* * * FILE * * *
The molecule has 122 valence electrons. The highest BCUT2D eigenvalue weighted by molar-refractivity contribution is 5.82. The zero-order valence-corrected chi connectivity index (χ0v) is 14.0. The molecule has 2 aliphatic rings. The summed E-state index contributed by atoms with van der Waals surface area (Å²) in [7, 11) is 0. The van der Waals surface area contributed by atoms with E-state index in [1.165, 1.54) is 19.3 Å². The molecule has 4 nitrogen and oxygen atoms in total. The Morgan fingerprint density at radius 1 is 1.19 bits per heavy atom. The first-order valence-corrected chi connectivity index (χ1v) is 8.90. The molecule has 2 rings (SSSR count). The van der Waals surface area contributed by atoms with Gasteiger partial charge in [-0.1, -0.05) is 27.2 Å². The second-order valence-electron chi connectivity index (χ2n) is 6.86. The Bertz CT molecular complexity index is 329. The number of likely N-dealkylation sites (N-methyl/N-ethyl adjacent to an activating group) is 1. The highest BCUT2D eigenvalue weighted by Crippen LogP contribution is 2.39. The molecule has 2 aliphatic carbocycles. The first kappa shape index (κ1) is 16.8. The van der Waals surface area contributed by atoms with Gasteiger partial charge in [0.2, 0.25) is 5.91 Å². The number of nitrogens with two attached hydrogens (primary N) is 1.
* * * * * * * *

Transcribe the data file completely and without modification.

The molecule has 122 valence electrons. The highest BCUT2D eigenvalue weighted by molar-refractivity contribution is 5.82. The zero-order valence-corrected chi connectivity index (χ0v) is 14.0. The molecule has 2 aliphatic rings. The summed E-state index contributed by atoms with van der Waals surface area (Å²) in [7, 11) is 0. The van der Waals surface area contributed by atoms with E-state index in [1.165, 1.54) is 19.3 Å². The molecule has 4 nitrogen and oxygen atoms in total. The Morgan fingerprint density at radius 1 is 1.19 bits per heavy atom. The first-order valence-corrected chi connectivity index (χ1v) is 8.90. The molecule has 2 rings (SSSR count). The van der Waals surface area contributed by atoms with Gasteiger partial charge in [-0.1, -0.05) is 27.2 Å². The second-order valence-electron chi connectivity index (χ2n) is 6.86. The Bertz CT molecular complexity index is 329. The number of likely N-dealkylation sites (N-methyl/N-ethyl adjacent to an activating group) is 1. The highest BCUT2D eigenvalue weighted by Crippen LogP contribution is 2.39. The molecule has 2 aliphatic carbocycles. The first kappa shape index (κ1) is 16.8. The van der Waals surface area contributed by atoms with Gasteiger partial charge in [0.2, 0.25) is 5.91 Å². The number of nitrogens with two attached hydrogens (primary N) is 1.